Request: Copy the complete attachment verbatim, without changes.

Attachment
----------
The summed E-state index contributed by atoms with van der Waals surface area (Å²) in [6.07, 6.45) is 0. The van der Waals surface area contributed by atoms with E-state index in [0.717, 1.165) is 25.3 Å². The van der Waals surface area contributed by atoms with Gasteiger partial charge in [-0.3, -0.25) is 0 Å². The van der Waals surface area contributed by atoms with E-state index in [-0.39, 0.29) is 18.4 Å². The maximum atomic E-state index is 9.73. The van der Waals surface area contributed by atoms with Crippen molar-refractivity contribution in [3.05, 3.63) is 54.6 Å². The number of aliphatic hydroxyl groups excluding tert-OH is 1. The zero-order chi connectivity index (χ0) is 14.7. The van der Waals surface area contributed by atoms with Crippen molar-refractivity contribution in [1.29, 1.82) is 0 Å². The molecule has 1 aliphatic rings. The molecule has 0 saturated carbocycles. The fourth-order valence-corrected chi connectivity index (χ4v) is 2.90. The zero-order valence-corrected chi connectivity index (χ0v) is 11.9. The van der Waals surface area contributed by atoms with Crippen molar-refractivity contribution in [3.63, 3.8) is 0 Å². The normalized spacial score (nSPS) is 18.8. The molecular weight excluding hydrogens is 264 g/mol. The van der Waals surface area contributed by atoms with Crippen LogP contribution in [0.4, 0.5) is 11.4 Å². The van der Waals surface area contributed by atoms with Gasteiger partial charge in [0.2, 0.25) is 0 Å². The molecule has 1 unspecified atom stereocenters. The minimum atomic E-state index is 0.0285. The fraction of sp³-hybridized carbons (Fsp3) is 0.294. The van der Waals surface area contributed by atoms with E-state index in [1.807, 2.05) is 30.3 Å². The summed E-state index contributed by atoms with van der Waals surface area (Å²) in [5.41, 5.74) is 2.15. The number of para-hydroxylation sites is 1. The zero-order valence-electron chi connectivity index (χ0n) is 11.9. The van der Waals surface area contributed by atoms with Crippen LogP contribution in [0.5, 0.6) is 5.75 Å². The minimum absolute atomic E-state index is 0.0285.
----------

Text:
The summed E-state index contributed by atoms with van der Waals surface area (Å²) in [6.07, 6.45) is 0. The van der Waals surface area contributed by atoms with E-state index in [0.717, 1.165) is 25.3 Å². The van der Waals surface area contributed by atoms with Gasteiger partial charge in [-0.3, -0.25) is 0 Å². The van der Waals surface area contributed by atoms with E-state index in [-0.39, 0.29) is 18.4 Å². The maximum atomic E-state index is 9.73. The van der Waals surface area contributed by atoms with Crippen molar-refractivity contribution in [3.05, 3.63) is 54.6 Å². The number of aliphatic hydroxyl groups excluding tert-OH is 1. The zero-order chi connectivity index (χ0) is 14.7. The van der Waals surface area contributed by atoms with Crippen molar-refractivity contribution in [1.29, 1.82) is 0 Å². The molecule has 1 aliphatic rings. The molecule has 0 saturated carbocycles. The fourth-order valence-corrected chi connectivity index (χ4v) is 2.90. The zero-order valence-corrected chi connectivity index (χ0v) is 11.9. The van der Waals surface area contributed by atoms with Crippen molar-refractivity contribution in [3.63, 3.8) is 0 Å². The normalized spacial score (nSPS) is 18.8. The molecular weight excluding hydrogens is 264 g/mol. The van der Waals surface area contributed by atoms with Crippen LogP contribution in [0.4, 0.5) is 11.4 Å². The van der Waals surface area contributed by atoms with Gasteiger partial charge in [0.2, 0.25) is 0 Å². The molecule has 1 unspecified atom stereocenters. The minimum atomic E-state index is 0.0285. The fraction of sp³-hybridized carbons (Fsp3) is 0.294. The van der Waals surface area contributed by atoms with E-state index in [1.807, 2.05) is 30.3 Å². The summed E-state index contributed by atoms with van der Waals surface area (Å²) in [5.41, 5.74) is 2.15. The number of para-hydroxylation sites is 1. The zero-order valence-electron chi connectivity index (χ0n) is 11.9. The van der Waals surface area contributed by atoms with Crippen LogP contribution in [0.5, 0.6) is 5.75 Å². The minimum absolute atomic E-state index is 0.0285.